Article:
This is a handbook about the design and construction of fences, and is one of a series of handbooks on practical conservation. Although primarily aimed at readers who are concerned with the management of land for conservation and amenity, the materials and techniques described are applicable to fences built purely for agricultural or other purposes.
The design, materials and workmanship used in fencing are all important in building a functional and long-lasting structure. A fence that is below standard in any of these respects will sooner or later become susceptible to damage by the stock or people it is intended to control. A damaged fence only creates more problems, and soon gets into a downward spiral of damage and disrepair.
The main uses of fencing directly for conservation management are to protect newly planted trees, to enclose established or mature woodlands where regeneration is needed, and for access control. Another important use is to allow grazing to be used as a management tool to manage open land such as grassland and heathland. Such grazing is important to keep down scrub and coarse grasses, and to maintain the open nature of these semi-natural habitats.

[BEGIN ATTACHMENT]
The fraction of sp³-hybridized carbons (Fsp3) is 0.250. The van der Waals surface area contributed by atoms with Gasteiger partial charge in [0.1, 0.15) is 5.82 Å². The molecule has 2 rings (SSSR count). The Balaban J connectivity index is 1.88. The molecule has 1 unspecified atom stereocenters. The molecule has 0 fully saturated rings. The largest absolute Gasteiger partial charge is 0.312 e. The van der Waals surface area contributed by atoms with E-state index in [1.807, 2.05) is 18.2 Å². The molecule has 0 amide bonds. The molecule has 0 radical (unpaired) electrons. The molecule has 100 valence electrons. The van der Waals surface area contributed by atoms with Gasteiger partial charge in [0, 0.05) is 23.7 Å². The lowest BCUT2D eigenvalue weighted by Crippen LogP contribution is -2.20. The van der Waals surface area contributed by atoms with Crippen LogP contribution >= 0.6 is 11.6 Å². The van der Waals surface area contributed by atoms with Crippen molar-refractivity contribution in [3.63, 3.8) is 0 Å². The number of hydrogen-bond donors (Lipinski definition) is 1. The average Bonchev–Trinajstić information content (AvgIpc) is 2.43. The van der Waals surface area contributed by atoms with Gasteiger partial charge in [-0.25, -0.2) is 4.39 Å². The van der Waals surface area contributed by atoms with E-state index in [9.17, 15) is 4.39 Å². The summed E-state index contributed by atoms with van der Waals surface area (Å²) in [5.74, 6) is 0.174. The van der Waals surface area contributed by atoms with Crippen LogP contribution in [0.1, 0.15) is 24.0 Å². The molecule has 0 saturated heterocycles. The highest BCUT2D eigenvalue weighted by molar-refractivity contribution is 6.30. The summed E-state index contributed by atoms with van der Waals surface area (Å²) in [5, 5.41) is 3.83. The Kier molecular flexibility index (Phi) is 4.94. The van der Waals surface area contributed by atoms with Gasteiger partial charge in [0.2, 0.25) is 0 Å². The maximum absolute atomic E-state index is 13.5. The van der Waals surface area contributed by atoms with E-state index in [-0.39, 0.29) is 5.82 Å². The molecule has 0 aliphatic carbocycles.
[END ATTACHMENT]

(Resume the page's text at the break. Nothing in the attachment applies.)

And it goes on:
The first chapter of this handbook includes 25 different fence designs. Further information on how to build the different fences is given in chapters:
- Chapter 4 Fencing materials
- Chapter 5 Techniques for post and wire fencing
- Chapter 6 Constructing a post and wire fence
- Chapter 7 Wooden fencing
- Chapter 8 Electric fencing
Throughout the text, sequential operations are ordered 1, 2, 3 etc.
Dimensions are given in metric, with imperial equivalents. Stock netting and other wire products are supplied in metric sizes, but post and rail, wooden gates and other fencing products may be supplied in imperial sizes.